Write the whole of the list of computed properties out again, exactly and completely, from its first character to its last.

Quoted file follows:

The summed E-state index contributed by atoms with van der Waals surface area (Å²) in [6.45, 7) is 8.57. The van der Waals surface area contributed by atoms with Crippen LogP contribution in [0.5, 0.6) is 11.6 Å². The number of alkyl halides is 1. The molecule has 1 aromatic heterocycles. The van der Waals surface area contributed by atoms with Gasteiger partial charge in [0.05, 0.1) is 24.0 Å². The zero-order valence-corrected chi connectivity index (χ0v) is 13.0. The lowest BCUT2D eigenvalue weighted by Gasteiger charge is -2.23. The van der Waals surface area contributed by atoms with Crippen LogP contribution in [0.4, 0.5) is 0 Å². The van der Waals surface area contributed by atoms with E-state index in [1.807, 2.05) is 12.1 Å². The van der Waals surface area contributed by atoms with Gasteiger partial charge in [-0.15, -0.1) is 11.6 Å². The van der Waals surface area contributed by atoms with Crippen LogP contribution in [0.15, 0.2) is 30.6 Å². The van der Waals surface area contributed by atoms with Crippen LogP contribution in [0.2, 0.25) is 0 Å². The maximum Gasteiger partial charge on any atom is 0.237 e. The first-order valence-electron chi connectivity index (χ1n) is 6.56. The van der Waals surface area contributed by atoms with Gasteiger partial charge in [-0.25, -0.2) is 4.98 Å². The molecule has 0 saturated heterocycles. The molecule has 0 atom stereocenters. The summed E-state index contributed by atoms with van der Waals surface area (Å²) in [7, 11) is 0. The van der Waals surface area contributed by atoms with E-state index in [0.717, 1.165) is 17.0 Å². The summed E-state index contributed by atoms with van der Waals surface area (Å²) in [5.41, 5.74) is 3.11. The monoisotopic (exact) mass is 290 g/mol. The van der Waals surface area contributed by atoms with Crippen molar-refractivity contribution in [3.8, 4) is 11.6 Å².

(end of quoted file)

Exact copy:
The summed E-state index contributed by atoms with van der Waals surface area (Å²) in [6.45, 7) is 8.57. The van der Waals surface area contributed by atoms with Crippen LogP contribution in [0.5, 0.6) is 11.6 Å². The number of alkyl halides is 1. The molecule has 1 aromatic heterocycles. The van der Waals surface area contributed by atoms with Gasteiger partial charge in [0.05, 0.1) is 24.0 Å². The zero-order valence-corrected chi connectivity index (χ0v) is 13.0. The lowest BCUT2D eigenvalue weighted by Gasteiger charge is -2.23. The van der Waals surface area contributed by atoms with Crippen LogP contribution in [0.4, 0.5) is 0 Å². The van der Waals surface area contributed by atoms with E-state index in [1.807, 2.05) is 12.1 Å². The van der Waals surface area contributed by atoms with Gasteiger partial charge in [-0.15, -0.1) is 11.6 Å². The van der Waals surface area contributed by atoms with Crippen LogP contribution in [0.15, 0.2) is 30.6 Å². The van der Waals surface area contributed by atoms with Crippen LogP contribution in [0.2, 0.25) is 0 Å². The maximum Gasteiger partial charge on any atom is 0.237 e. The first-order valence-electron chi connectivity index (χ1n) is 6.56. The van der Waals surface area contributed by atoms with Gasteiger partial charge in [-0.25, -0.2) is 4.98 Å². The molecule has 0 saturated heterocycles. The molecule has 0 atom stereocenters. The summed E-state index contributed by atoms with van der Waals surface area (Å²) in [7, 11) is 0. The van der Waals surface area contributed by atoms with E-state index in [0.717, 1.165) is 17.0 Å². The summed E-state index contributed by atoms with van der Waals surface area (Å²) in [5.41, 5.74) is 3.11. The monoisotopic (exact) mass is 290 g/mol. The van der Waals surface area contributed by atoms with Crippen molar-refractivity contribution in [3.8, 4) is 11.6 Å².